Thank goodness no Bufferin was given since Yulaw started showing these signs. The reason I asked is because on an empty stomach this drug can cause nausea, appetite loss, and stomach ulcers. So, it is best avoided until he is 100%. Though if he is a sore lad that was really using that to cope, then we'd want his vet to start a gut safe pain relief (ie Tramadol, Buprenorphine, Gabapentin, etc). That way we can get him mobile and feeling better as we tackle this anorexia.
Now anorexia in the elderly dog can be caused by a range of issues. Common causes we need to consider include bacterial or viral gastroenteritis, dental/oral disease, pancreatitis, and ingestion of harmful items (ie toxins, plants, non-edible items). Though at Yulaw's age, we also have to be wary of systemic/organ issues and cancer as these too can trigger appetite loss and subsequent weakness.
With this all in mind, if he has been down for days, we are best to have him seen at this stage. Ideally, we'd want his vet to examine him fully, check bloods for organ issues, and start symptomatic treatment (ie fluids, gut safe pain relief, anti-nausea treatment, appetite stimulants, antibiotics, etc). That way we can counter weakness fro this starvation and dehydration as we get to the root of this for him.
Though any delay and we'd at least want to start supportive care. To start, consider treating him with an antacid. Common OTC pet safe options would be Pepcid (More Info/Dose @http://www.petplace.com/article/drug-library/library/over-the-counter/famotidine-pepcid), Zantac (More Info/Dose @ http://www.petplace.com/article/drug-library/library/over-the-counter/ranitidine-hcl-zantac), or Tagamet (More Info/Dose Here @ http://www.petplace.com/article/drug-library/library/over-the-counter/cimetidine-hcl-tagamet). Whichever you choose, we’d give this 20 minutes before offering food to allow absorption. Of course, do double check with your vet if he has a known health issues or is on any medications you haven't mentioned.
If he picks up, we can then try tempting him to eat. Favorites are allowed or you can consider starting him on a light/easily digestible diet. Examples you can use are cooked white rice with boiled chicken, boiled white fish, cottage cheese, or scrambled eggs (made with water and not milk). There are also OTC vet diets that can be used (ie Hill’s I/D or Royal Canin’s sensitivity) too. The aim of these diets is that they will be better tolerated/absorbed by the compromised gut.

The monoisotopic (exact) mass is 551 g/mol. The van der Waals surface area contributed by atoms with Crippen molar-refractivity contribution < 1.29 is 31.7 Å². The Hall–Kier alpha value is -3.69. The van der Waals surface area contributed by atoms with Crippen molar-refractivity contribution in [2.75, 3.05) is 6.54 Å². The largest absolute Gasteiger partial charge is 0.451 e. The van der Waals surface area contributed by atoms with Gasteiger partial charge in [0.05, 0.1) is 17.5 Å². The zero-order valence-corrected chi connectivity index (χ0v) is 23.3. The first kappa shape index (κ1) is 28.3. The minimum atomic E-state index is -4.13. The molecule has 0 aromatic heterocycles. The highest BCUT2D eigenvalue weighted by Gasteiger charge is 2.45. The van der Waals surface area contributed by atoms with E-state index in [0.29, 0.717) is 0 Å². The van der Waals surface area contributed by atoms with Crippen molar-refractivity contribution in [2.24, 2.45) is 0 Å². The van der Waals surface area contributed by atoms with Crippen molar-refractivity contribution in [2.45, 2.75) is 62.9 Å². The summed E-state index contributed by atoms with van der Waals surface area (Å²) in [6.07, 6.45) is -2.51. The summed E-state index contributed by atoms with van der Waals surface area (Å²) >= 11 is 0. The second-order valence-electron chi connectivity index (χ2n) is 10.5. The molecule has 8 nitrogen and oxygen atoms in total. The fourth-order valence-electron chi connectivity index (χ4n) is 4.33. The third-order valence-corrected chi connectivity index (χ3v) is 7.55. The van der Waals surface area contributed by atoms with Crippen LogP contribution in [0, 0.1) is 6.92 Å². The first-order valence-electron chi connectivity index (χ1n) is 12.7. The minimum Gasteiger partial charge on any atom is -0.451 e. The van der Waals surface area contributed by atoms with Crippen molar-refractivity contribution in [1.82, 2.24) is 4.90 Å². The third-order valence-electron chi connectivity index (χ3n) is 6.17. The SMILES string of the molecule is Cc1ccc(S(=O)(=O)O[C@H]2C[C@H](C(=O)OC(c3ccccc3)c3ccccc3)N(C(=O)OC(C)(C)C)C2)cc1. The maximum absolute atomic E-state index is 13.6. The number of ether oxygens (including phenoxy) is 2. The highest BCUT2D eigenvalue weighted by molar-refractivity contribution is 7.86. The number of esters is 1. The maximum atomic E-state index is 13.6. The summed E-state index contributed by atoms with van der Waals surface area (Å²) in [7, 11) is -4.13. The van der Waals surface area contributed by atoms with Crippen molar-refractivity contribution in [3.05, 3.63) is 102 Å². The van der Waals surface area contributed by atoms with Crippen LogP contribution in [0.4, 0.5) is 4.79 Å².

If he refuses but as he has no vomiting, you could also syringe feed him at this point. We can use a calorie rich diet like Hill's A/D, Royal Canin Recovery or even canned puppy food. As well, there are also liquid diets like Clinicare Canine/Feline Liquid Diet or Dogsure. All of these are nutrient dense, so a little goes a long way nutrition-wise. And these could just help get some more calories in even if we can’t get a huge volume of food in. And in the same vein, you can syringe feed fluids as you have. Though often we use Pedialyte (for its electrolytes, glucose and fluids) and we'd need to make sure he was getting at daily total of 48ml per kilogram of his body weight.
Overall, I'm quite concerned about Yulaw. There are a range of serious agents could trigger the signs we are seeing. Therefore, we’d want to start supportive care to try to get him eating. If he doesn't respond to the above within 12-24 hours; then we'd want to get his vet involved. They can assess his hydration, check bloods, make sure there is nothing in his stomach that shouldn't be there or any sinister viruses present. Depending on their findings, his vet can treat as I noted above to give him the best chance of recovery.
Please take care,
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